A new paper reports that street and building layout plays a major role in a city’s urban heat island effect, which makes them hotter than their surroundings.
If you’re an American living in a big city, you’re probably used to all the streets and buildings being laid out in an orderly grid. If you happen to be European, not so much — our cities still sport the chaotic, sprawling road networks set down ages ago. While it can make navigation a pain, the latter can also help keep cities cool, according to new research led by MIT and National Center for Scientific Research senior research scientist Roland Pellenq.
The findings suggest that cities laid out in precise grids, like New York or Chicago, experience a far greater buildup of heat relative to their surroundings than those arranged more chaotically, like London or Boston.
The Hot Grid
The heat island effect is a product of the fact that building materials, like concrete, absorb heat during the day and radiate it out at night. Natural areas also trap some heat, but it’s a tiny amount compared to cities — mostly because plants use up incoming sunlight during photosynthesis. Heat island effects can make cities over 5° Celsius (10° Fahrenheit) warmer than surroundings, in areas that get a lot of sunlight. It can cause health issues for city dwellers and causes energy use to spike during hot weather. So, a better understanding of the effect can improve quality of life for residents and presents (several) economic advantages to boot.
To explore the heat island effect, the team adapted mathematical models that were developed to analyze the atomic structures in materials, developing a new and straightforward method to study the relationship between a city’s design and its heat-island effect. Such systems describe how individual atoms in a material are influenced by other atoms, and the team reduced the simulation to much simpler, statistical descriptions of how far away buildings are from each other. Then, they applied them to patterns of buildings in 47 cities, from the U.S. and also from other countries.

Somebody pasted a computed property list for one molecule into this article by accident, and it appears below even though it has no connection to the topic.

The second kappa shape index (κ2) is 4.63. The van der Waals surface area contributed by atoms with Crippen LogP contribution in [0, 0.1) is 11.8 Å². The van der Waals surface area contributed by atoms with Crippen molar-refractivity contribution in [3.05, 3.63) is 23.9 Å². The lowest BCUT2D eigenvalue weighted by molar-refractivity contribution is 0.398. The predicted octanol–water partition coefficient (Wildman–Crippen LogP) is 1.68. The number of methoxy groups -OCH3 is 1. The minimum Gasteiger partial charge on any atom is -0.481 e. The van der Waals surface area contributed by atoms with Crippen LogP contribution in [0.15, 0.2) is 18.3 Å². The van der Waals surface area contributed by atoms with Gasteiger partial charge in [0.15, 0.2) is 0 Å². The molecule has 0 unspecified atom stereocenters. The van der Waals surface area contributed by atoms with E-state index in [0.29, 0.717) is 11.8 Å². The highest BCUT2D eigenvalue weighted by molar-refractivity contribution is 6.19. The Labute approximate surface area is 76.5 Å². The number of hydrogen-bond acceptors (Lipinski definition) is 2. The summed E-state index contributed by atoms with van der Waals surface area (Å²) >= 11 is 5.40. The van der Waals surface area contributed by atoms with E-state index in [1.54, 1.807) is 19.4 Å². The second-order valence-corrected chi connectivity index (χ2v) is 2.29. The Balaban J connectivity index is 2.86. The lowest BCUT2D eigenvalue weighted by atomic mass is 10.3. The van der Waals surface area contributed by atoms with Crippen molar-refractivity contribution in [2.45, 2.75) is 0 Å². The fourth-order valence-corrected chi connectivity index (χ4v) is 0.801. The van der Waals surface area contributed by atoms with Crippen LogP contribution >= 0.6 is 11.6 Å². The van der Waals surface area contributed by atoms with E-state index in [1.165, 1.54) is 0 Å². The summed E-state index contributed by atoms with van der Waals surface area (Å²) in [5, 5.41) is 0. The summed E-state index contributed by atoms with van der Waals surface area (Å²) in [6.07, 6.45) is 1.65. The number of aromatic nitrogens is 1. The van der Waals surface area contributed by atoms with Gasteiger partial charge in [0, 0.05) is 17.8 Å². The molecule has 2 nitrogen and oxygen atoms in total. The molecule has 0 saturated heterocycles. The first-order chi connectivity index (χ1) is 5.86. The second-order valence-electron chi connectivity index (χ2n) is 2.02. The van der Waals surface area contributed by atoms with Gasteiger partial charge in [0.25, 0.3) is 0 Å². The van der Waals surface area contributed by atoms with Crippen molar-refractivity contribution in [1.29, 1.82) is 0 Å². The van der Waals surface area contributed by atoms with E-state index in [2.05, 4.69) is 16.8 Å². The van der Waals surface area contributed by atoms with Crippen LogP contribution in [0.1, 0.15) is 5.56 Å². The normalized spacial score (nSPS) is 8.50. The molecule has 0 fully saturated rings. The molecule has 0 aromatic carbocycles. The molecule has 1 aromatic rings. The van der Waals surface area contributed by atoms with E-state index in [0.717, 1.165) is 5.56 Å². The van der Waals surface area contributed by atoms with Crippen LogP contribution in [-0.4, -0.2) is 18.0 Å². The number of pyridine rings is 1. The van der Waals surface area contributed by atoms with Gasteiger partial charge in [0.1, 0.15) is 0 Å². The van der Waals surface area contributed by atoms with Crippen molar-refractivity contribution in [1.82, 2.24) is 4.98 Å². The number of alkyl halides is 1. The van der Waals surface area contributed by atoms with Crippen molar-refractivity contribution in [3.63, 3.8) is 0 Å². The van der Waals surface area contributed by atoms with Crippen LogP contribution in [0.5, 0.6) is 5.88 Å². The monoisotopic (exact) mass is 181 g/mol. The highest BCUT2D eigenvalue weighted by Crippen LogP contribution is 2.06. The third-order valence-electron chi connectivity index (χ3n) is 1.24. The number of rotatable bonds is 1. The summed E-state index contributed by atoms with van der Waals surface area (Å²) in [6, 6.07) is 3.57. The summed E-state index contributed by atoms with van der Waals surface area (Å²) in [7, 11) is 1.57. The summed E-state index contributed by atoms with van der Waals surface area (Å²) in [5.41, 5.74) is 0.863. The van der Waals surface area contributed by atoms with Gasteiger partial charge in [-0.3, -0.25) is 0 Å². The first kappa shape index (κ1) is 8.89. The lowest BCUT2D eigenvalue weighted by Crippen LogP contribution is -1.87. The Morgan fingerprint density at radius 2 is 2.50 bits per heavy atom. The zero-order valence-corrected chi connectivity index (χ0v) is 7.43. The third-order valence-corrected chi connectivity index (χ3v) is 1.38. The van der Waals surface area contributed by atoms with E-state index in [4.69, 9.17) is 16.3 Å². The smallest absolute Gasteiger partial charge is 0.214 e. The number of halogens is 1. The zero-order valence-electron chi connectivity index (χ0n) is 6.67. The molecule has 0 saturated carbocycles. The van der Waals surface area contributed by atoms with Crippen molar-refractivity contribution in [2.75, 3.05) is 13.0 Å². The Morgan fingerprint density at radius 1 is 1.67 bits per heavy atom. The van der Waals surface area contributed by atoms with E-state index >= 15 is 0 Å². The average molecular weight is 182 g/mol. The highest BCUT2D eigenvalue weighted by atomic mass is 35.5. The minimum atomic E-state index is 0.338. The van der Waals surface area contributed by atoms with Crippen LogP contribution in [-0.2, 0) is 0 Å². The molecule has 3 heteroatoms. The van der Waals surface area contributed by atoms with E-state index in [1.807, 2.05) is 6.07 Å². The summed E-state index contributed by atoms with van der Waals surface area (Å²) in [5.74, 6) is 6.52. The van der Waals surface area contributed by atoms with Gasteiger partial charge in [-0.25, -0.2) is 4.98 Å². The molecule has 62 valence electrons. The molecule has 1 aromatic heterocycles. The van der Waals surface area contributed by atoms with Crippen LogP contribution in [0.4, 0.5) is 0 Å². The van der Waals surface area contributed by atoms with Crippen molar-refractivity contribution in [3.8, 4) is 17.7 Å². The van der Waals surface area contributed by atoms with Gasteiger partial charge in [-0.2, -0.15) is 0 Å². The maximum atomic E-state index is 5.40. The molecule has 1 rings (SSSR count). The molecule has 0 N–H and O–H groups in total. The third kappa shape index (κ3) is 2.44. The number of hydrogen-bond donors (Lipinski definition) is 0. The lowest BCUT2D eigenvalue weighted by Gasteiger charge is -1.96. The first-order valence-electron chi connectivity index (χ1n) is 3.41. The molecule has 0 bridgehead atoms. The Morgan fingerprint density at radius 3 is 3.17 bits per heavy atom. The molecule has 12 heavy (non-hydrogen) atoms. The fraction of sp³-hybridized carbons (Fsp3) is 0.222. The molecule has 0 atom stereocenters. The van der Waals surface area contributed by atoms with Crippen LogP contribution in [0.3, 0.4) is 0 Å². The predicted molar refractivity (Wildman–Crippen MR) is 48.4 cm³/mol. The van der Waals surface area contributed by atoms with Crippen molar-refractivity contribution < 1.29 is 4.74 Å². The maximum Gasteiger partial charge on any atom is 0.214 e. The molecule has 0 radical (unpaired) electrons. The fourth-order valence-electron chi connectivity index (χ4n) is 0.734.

Each city was thus ascribed a ‘local order parameter,’ ranging between 0 (total disorder) and 1 (perfectly ordered structure, which is generally a description of how orderly atoms in a material are — typically, this parameter is obtained by bombarding a sample with neutrons. For this paper, however, Pellenq and his team used Google maps to pinpoint the location of each building. The cities included in the paper varied from 0.5 to 0.9 on their local order parameter.
Temperature data was recorded for each city by two stations — one within the city proper, and another outside but still close — which were used to determine the heat island effect in each case.
The team reports that the heat island effect seems to result from the interactions between buildings that radiate and re-radiate heat. This heat can be trapped by other buildings that face them directly, the team reports, meaning the city has a very hard time cooling off. They estimated that in the state of Florida alone, urban heat island effects lead to some $400 million in excess costs for air conditioning per year.
So, understanding how it works and planning around the effect might have significant benefits, especially for countries such as China that are rapidly building new cities, or areas of rapid urban expansion. In hot locations, cities could be designed to minimize the extra heating, while colder places might benefit from amplifying the effect.
“This gives a strategy for urban planners,” says Pellenq.
“If you’re planning a new section of Phoenix, you don’t want to build on a grid, since it’s already a very hot place. But somewhere in Canada, a mayor may say no, we’ll choose to use the grid, to keep the city warmer.”
Other important findings of the study are that research on construction materials can offer a way forward in regards to heat management and heat interactions between buildings.
The paper “Role of city texture in urban heat islands at nighttime” has been published in the journal Physical Review Letters.
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